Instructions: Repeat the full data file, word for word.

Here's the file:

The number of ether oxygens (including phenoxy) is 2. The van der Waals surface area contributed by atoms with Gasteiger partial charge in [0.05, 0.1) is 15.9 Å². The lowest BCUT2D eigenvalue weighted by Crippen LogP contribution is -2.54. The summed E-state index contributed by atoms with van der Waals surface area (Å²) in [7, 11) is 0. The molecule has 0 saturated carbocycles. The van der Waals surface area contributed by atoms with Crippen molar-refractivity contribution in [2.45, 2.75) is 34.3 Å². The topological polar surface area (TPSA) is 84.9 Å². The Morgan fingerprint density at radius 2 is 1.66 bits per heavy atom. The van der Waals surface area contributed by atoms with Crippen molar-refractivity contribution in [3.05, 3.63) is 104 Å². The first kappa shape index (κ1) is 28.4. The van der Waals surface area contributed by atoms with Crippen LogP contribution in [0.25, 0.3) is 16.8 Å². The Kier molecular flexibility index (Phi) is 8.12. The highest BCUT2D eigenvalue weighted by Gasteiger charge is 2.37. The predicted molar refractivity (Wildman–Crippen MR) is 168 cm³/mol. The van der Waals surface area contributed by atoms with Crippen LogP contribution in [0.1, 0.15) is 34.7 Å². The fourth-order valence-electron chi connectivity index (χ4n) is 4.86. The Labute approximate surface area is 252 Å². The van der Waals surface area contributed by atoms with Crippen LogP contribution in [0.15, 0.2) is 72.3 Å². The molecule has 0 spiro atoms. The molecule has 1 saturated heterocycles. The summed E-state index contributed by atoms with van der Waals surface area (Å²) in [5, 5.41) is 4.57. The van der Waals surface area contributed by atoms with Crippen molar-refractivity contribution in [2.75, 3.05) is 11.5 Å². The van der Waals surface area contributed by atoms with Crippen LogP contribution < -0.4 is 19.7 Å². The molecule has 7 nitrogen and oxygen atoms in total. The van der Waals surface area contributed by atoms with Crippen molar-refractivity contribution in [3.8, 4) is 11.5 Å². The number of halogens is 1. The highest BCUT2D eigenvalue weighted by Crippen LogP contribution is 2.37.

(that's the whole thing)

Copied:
The number of ether oxygens (including phenoxy) is 2. The van der Waals surface area contributed by atoms with Gasteiger partial charge in [0.05, 0.1) is 15.9 Å². The lowest BCUT2D eigenvalue weighted by Crippen LogP contribution is -2.54. The summed E-state index contributed by atoms with van der Waals surface area (Å²) in [7, 11) is 0. The molecule has 0 saturated carbocycles. The van der Waals surface area contributed by atoms with Crippen molar-refractivity contribution in [2.45, 2.75) is 34.3 Å². The topological polar surface area (TPSA) is 84.9 Å². The Morgan fingerprint density at radius 2 is 1.66 bits per heavy atom. The van der Waals surface area contributed by atoms with Crippen molar-refractivity contribution in [3.05, 3.63) is 104 Å². The first kappa shape index (κ1) is 28.4. The van der Waals surface area contributed by atoms with Crippen LogP contribution in [0.25, 0.3) is 16.8 Å². The Kier molecular flexibility index (Phi) is 8.12. The highest BCUT2D eigenvalue weighted by Gasteiger charge is 2.37. The predicted molar refractivity (Wildman–Crippen MR) is 168 cm³/mol. The van der Waals surface area contributed by atoms with Crippen LogP contribution in [0.1, 0.15) is 34.7 Å². The fourth-order valence-electron chi connectivity index (χ4n) is 4.86. The Labute approximate surface area is 252 Å². The van der Waals surface area contributed by atoms with Crippen LogP contribution in [0.15, 0.2) is 72.3 Å². The molecule has 0 spiro atoms. The molecule has 1 saturated heterocycles. The summed E-state index contributed by atoms with van der Waals surface area (Å²) in [5, 5.41) is 4.57. The van der Waals surface area contributed by atoms with Crippen molar-refractivity contribution in [2.75, 3.05) is 11.5 Å². The van der Waals surface area contributed by atoms with Crippen LogP contribution < -0.4 is 19.7 Å². The molecule has 7 nitrogen and oxygen atoms in total. The van der Waals surface area contributed by atoms with Crippen molar-refractivity contribution in [3.8, 4) is 11.5 Å². The number of halogens is 1. The highest BCUT2D eigenvalue weighted by Crippen LogP contribution is 2.37.